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Fig. 3 | BMC Biology

Fig. 3

From: Somato-dendritic decoupling as a novel mechanism for protracted cortical maturation

Fig. 3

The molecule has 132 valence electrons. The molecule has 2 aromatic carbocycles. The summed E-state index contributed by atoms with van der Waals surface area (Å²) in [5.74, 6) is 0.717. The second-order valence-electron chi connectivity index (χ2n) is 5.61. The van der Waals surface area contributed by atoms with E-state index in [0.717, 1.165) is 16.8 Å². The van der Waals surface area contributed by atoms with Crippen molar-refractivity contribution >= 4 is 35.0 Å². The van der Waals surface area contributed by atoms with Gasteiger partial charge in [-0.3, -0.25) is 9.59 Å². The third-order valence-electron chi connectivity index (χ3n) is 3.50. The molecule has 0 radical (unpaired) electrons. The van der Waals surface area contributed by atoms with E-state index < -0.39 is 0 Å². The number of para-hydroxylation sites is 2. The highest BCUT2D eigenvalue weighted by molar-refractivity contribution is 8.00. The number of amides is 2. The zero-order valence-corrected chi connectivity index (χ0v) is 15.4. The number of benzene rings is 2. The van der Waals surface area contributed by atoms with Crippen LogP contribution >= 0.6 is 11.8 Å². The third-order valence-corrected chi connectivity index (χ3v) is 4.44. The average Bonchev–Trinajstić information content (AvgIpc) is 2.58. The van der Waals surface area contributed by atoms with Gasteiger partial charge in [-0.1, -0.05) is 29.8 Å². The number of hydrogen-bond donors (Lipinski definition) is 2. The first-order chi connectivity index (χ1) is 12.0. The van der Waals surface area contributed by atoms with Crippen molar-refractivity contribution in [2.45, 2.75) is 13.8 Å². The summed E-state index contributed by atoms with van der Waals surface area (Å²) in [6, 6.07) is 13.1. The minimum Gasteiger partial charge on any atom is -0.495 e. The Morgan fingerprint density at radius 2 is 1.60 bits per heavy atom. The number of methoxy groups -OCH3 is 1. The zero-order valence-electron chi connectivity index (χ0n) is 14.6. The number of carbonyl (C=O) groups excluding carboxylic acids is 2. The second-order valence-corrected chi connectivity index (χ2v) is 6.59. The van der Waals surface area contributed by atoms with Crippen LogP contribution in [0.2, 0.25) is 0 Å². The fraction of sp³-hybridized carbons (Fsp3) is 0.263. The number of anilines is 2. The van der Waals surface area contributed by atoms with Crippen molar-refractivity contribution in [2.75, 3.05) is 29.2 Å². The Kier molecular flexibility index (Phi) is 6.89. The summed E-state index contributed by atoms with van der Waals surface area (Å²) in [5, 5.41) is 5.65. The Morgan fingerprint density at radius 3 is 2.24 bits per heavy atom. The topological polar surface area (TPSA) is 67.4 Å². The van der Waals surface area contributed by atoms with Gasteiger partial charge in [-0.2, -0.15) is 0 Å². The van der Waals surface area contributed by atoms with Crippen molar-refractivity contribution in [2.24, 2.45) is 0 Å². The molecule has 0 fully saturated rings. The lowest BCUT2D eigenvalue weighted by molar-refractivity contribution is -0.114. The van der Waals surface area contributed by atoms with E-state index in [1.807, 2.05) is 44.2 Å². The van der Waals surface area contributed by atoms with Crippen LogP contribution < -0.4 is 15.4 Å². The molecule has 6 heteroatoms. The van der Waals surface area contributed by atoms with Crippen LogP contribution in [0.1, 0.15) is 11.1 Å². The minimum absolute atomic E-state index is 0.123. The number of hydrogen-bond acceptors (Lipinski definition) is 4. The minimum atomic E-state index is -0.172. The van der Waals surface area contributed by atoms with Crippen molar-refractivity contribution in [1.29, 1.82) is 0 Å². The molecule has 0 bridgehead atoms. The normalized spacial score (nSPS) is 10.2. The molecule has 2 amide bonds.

Dormant neurons exist in intact tissue and exhibit a specific cytosolic structural organization. a Typical in situ recordings obtained under current clamp from a dormant (top) and a spiking pyramidal cell (bottom). The former is characterized by the conspicuous absence of action potentials. Note in spiking cells, but not dormant cells, spontaneous synaptic activity is present. bc Summarized data of membrane capacitance (C m; dormant n = 18, spiking n = 13; t (12) = 5.56 Welch-corrected p < 0.001) and input resistance (R in; dormant n = 18, spiking n = 13; t (17) = 9.99 Welch-corrected p < 0.001) between the two cell types in situ. d Similar to behaviour observed in vitro, under voltage-clamp (–60 mV) conditions, dormant neurons exhibited negligible current and a quasi-linear current-voltage relationship. e Representative images of a biocytin (0.5–1 %) labelled dormant (left) and spiking neuron (right), illustrating their notable difference in ability to label dendrites. Note that the lack of dendritic labelling is not due to the fact that dormant neurons lack dendrites, as dendrites could always be visualized under DIC microscopy (left; yellow arrows). Dormant DIC and biocytin images are of the same cell. f Summary data of the total dendritic length labelled between the two phenotypes (t (5) = 4.42 Welch-corrected p = 0.0068; n = 7 and n = 6 respectively). g Representative images of both dormant (left) and spiking (right) neurons when the lipid-binding amphipathic dye FM1-43 (3–10 μM) was included in the pipette. h Summary data of the FM1-43 fluorescence signal between the two phenotypes (t (19) = 3.30, p = 0.0037; n = 14 dormant and n = 7 spiking). e and g scale bars = 10 μm. ** p < 0.01; ***p < 0.001

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